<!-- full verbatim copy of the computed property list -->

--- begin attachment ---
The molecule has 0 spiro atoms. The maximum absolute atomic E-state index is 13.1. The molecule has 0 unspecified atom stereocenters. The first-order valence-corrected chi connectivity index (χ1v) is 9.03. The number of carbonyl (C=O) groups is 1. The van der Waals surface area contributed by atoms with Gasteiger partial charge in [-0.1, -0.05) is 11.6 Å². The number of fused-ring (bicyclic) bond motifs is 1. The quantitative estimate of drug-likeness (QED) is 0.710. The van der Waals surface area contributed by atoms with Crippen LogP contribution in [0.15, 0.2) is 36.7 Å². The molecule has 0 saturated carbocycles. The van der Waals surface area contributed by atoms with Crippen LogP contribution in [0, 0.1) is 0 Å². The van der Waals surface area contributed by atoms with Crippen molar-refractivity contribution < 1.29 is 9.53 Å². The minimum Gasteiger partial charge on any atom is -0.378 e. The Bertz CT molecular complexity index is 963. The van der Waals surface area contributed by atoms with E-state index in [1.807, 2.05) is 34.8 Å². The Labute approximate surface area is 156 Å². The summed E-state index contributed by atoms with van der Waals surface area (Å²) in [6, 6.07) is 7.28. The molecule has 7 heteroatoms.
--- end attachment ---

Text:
The molecule has 0 spiro atoms. The maximum absolute atomic E-state index is 13.1. The molecule has 0 unspecified atom stereocenters. The first-order valence-corrected chi connectivity index (χ1v) is 9.03. The number of carbonyl (C=O) groups is 1. The van der Waals surface area contributed by atoms with Gasteiger partial charge in [-0.1, -0.05) is 11.6 Å². The number of fused-ring (bicyclic) bond motifs is 1. The quantitative estimate of drug-likeness (QED) is 0.710. The van der Waals surface area contributed by atoms with Crippen LogP contribution in [0.15, 0.2) is 36.7 Å². The molecule has 0 saturated carbocycles. The van der Waals surface area contributed by atoms with Crippen LogP contribution in [0, 0.1) is 0 Å². The van der Waals surface area contributed by atoms with Crippen molar-refractivity contribution < 1.29 is 9.53 Å². The minimum Gasteiger partial charge on any atom is -0.378 e. The Bertz CT molecular complexity index is 963. The van der Waals surface area contributed by atoms with E-state index in [1.807, 2.05) is 34.8 Å². The Labute approximate surface area is 156 Å². The summed E-state index contributed by atoms with van der Waals surface area (Å²) in [6, 6.07) is 7.28. The molecule has 7 heteroatoms.